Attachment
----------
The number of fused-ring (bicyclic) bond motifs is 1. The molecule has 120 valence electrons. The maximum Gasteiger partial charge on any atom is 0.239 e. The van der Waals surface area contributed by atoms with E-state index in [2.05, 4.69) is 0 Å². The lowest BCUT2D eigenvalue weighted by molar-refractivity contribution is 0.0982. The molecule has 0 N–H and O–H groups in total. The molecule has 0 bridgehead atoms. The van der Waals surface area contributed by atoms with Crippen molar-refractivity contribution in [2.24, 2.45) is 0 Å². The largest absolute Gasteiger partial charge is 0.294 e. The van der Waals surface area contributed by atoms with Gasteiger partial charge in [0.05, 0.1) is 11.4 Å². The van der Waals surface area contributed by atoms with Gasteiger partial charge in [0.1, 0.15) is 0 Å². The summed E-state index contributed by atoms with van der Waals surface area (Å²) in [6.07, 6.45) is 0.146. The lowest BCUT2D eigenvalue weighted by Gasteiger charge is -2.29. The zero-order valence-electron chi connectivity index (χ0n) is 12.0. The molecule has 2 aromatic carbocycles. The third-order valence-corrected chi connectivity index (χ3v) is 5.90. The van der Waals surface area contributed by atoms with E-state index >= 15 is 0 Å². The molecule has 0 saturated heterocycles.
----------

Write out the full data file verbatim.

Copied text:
The number of fused-ring (bicyclic) bond motifs is 1. The molecule has 120 valence electrons. The maximum Gasteiger partial charge on any atom is 0.239 e. The van der Waals surface area contributed by atoms with E-state index in [2.05, 4.69) is 0 Å². The lowest BCUT2D eigenvalue weighted by molar-refractivity contribution is 0.0982. The molecule has 0 N–H and O–H groups in total. The molecule has 0 bridgehead atoms. The van der Waals surface area contributed by atoms with Crippen molar-refractivity contribution in [2.24, 2.45) is 0 Å². The largest absolute Gasteiger partial charge is 0.294 e. The van der Waals surface area contributed by atoms with Gasteiger partial charge in [0.05, 0.1) is 11.4 Å². The van der Waals surface area contributed by atoms with Gasteiger partial charge in [0.1, 0.15) is 0 Å². The summed E-state index contributed by atoms with van der Waals surface area (Å²) in [6.07, 6.45) is 0.146. The lowest BCUT2D eigenvalue weighted by Gasteiger charge is -2.29. The zero-order valence-electron chi connectivity index (χ0n) is 12.0. The molecule has 2 aromatic carbocycles. The third-order valence-corrected chi connectivity index (χ3v) is 5.90. The van der Waals surface area contributed by atoms with E-state index >= 15 is 0 Å². The molecule has 0 saturated heterocycles.